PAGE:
Banbridge Chronicle and Newry Reporter are latest newspapers to suspend publication
TWO of the north's oldest weekly newspapers are the latest to temporarily suspend production due to the coronavirus pandemic.
The Newry Reporter (first published in 1867) and sister title The Banbridge Chronicle (established 1870) announced their intentions to readers yesterday, and it is understood most staff have been furloughed in the meantime.
The papers' owners, the Hodgett family, in a front page statement, said: "It is with regret we confirm that the print and digital editions will be suspended from this week.
"It is our intention to return as soon as this crisis abates. It has been a very difficult process and we hope readers understand the reasons for taking such a momentous decision."
It follows similar moves by other media groups, including the Co Down-based Spectator Newspapers, which put its titles into cold storage a fortnight ago.
The weekly Gaelic Life, published by the North-West News Group in Omagh, has also stopped for the time being.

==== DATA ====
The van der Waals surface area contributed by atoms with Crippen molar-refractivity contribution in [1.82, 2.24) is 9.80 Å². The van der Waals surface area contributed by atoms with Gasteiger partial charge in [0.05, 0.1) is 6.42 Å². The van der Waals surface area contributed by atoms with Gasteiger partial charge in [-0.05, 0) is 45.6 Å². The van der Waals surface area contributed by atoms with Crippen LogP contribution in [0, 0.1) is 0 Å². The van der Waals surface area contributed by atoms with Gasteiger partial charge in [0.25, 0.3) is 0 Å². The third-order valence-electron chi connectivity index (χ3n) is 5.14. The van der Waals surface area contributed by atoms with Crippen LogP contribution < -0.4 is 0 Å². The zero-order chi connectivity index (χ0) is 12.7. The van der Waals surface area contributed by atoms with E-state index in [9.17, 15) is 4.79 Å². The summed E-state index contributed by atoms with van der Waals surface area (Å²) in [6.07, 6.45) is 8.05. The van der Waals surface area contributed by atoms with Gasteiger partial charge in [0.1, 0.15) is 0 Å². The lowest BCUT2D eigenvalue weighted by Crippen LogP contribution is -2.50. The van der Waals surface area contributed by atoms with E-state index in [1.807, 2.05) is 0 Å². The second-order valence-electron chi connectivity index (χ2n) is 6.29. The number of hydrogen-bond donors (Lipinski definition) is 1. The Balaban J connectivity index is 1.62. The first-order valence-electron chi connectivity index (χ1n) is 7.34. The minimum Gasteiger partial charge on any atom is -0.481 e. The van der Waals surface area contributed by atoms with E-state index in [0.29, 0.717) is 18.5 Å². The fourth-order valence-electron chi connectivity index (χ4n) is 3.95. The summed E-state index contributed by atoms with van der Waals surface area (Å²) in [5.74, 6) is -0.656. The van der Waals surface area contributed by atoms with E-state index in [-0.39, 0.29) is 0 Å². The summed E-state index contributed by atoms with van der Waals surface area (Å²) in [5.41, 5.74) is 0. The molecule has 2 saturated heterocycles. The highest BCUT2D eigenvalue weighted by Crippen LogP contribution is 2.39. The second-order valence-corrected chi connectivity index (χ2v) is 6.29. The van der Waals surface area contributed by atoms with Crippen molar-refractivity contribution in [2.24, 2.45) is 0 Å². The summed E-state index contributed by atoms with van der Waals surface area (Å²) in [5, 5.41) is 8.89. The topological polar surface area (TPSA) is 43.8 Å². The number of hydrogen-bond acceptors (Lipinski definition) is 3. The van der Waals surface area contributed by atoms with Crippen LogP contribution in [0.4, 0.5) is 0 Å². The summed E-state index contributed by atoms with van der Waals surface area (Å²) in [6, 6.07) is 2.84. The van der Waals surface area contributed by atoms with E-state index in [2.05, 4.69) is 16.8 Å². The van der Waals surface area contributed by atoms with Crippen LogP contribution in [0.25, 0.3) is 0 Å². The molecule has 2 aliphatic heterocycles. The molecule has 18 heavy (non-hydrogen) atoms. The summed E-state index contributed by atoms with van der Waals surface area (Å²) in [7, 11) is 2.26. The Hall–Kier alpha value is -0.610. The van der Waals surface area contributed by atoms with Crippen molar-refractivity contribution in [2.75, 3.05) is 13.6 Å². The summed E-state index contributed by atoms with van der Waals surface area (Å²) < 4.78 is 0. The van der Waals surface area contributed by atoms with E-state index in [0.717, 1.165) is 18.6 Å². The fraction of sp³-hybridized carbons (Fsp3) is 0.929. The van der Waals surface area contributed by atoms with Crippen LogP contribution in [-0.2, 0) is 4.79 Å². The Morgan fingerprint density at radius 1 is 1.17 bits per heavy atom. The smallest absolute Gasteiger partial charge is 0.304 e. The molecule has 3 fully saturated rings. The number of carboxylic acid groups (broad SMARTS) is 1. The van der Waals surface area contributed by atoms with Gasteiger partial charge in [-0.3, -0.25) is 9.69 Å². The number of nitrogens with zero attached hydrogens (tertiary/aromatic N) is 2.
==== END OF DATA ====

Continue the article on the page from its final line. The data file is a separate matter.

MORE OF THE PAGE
A number of weeklies published by Morton Newspapers owners JPIMedia have also stopped their presses, but there is no indication yet what is happening with its titles in Northern Ireland, which include the Portadown Times, Mid-Ulster Mail and Ulster Star.
But Edinburgh-headquartered JPI, which also owns the News Letter, confirmed it was putting around 60 journalists and 350 staff on paid leave under the government furlough scheme.
And those remaining in work will take incremental pay cuts depending on how much they earn (10 per cent on earnings between £18,000 and £40,000, 15 per cent on earnings above £40,000 and 20 per cent for directors).
It continues to be business as usual at Dungannon-headquartered Alpha Media Group, with its stable of titles including the Tyrone Courier, Ballymena Guardian, Northern Constitution, Ulster Gazette and Strabane Weekly News.
Its chief executive Jean Long told the Irish News: "We are continuing to publish all our titles".